I read this article recently, suggesting Jeff Bezos could be the "next Steve Jobs". I think he's definitely in the running. Jeff has changed the way people think about buying things. Like Jobs, I'm sure he's got flaws and faults, but I'm curious to see if he can be transformative. Even today, mom and pop shops in towns across the US are cursing firms like Amazon and Wal-Mart. But this isn't a fault of Bezos, it's simply the nature of the economy, which is one of change.
Are there other personalities out there who could be the "next Steve Jobs"? Certainly there are, and we may not have even heard of some of them yet.
Just got power back at ye olde Maggie's HQ. Looks like our servers held up with my pre-posts and the other postings. These links are from Bruce, mostly, because I had a productive internet-free, heat-free and electric-illumination-free weekend -
What is worrying is that almost a decade of energy investing hasn’t produced any home runs -- no green-energy equivalents of eBay, Amazon, Google or Facebook. The modest, incremental advances we have seen don’t perceptibly move the needle on the energy problem.
In the meantime, however, a real revolution has happened in traditional energy -- one that poses a serious challenge to companies and investors betting on alternative energy. This breakthrough is arguably one of the greatest advances in energy production since the 1960s. And it came not from a Silicon Valley company, or from MIT or Stanford, but from George Mitchell, the son of a Greek goatherd who immigrated to the U.S.
I usually get my identifications wrong, but I think Sipp would say that this old house in Wellfleet, MA is not so much an architectural style as a local New England vernacular. Tell me why I am wrong.
Like so many homes of its era (I would date this one 1850-80), they put expensive clapboard on the front, and cheaper cedar shakes elsewhere. Wish I had done that with my house because painting is so damn expensive if you hire it out.
My plan for the future is either that new semi-fake impermeable artificial, pigment-infused "wood", or natural cedar shakes. Can't afford continual painting. Just cannot win against the laws of entropy.
I love homey houses like this one, right there on the street so you can say "Howdy" to your neighbors on their evening stroll, and invite them up on the porch for a lemonade or a beer if you are in the mood for a chat.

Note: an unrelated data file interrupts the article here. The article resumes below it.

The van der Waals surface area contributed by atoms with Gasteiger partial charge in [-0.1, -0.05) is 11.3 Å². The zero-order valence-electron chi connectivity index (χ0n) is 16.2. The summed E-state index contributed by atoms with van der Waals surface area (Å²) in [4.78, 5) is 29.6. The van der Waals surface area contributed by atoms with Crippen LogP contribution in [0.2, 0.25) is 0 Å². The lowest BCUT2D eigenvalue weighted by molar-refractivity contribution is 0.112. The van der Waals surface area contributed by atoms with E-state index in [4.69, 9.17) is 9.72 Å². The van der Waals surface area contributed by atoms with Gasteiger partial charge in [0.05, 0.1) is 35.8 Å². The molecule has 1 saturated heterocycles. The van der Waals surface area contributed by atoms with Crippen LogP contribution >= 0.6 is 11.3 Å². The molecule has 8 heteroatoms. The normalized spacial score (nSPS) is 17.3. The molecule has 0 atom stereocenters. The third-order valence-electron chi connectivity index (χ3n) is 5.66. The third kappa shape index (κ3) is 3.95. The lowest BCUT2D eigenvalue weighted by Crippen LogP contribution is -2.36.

When I was a kid, we had an old red woodshed out back. It had a little hinged door, down low, to toss logs out of. It was far from the two-holer outhouse.
Mice and squirrels lived in there, and the occasional Black Snake too.
Nowadays, a wood fire is more of a luxury, a comfort, than a necessity for survival. We have grown more wealthy and comfortable than we appreciate. And we always seem to want more.
Some people still have woodsheds (necessary to take your brat kid behind for the wholesome daily whuppin'), but these days I keep my wood mostly out in the weather. Dry wood burns too fast, and causes the dread global warming. Of that, I am certain.
I have frequently felt something like remorse, when, on picking up a wounded one, I have met the forgiving expression of its full and bright, yet soft hazel orb. How many of the beauties who dazzle and enslave us would be proud of such an eye.
Skinner's charming section on the Woodcock, written back before hunting seasons were instituted, is here.
The Woodcock is a fat little shorebird, fatter but not much larger than the American Robin, who renounced the shore and took up residence in our Eastern woods and swamps.
Like all shore birds, they are ground-dwellers and ground nesters, and do not perch. Because of their camoflage, their habit of feeding and being active at dawn and dusk, and their trick of freezing when approached, they are not commonly seen except in early spring, when the males perform their remarkable aerial mating dance at dusk.
Their long bills are hinged near the tip for capturing earthworms which they probe for in the soil and forest litter. They are thus necessarily migratory, to the Southern US.